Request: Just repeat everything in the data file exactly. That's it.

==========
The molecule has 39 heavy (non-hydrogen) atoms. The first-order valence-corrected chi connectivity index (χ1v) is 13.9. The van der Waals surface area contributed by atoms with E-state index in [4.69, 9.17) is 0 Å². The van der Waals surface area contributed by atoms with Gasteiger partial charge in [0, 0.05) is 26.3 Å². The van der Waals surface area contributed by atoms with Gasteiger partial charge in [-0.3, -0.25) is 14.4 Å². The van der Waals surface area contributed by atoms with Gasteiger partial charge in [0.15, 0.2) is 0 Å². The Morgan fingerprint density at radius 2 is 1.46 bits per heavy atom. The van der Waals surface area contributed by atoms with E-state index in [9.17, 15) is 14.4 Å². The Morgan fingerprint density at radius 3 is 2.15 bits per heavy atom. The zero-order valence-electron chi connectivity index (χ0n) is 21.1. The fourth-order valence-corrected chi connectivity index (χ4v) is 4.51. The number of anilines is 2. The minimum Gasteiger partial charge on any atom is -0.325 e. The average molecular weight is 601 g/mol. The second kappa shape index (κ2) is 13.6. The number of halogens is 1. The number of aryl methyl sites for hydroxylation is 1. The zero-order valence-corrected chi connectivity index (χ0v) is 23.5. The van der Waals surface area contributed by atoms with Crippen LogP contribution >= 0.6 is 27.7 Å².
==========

The molecule has 39 heavy (non-hydrogen) atoms. The first-order valence-corrected chi connectivity index (χ1v) is 13.9. The van der Waals surface area contributed by atoms with E-state index in [4.69, 9.17) is 0 Å². The van der Waals surface area contributed by atoms with Gasteiger partial charge in [0, 0.05) is 26.3 Å². The van der Waals surface area contributed by atoms with Gasteiger partial charge in [-0.3, -0.25) is 14.4 Å². The van der Waals surface area contributed by atoms with Gasteiger partial charge in [0.15, 0.2) is 0 Å². The Morgan fingerprint density at radius 2 is 1.46 bits per heavy atom. The van der Waals surface area contributed by atoms with E-state index in [9.17, 15) is 14.4 Å². The Morgan fingerprint density at radius 3 is 2.15 bits per heavy atom. The zero-order valence-electron chi connectivity index (χ0n) is 21.1. The fourth-order valence-corrected chi connectivity index (χ4v) is 4.51. The number of anilines is 2. The minimum Gasteiger partial charge on any atom is -0.325 e. The average molecular weight is 601 g/mol. The second kappa shape index (κ2) is 13.6. The number of halogens is 1. The number of aryl methyl sites for hydroxylation is 1. The zero-order valence-corrected chi connectivity index (χ0v) is 23.5. The van der Waals surface area contributed by atoms with Crippen LogP contribution >= 0.6 is 27.7 Å².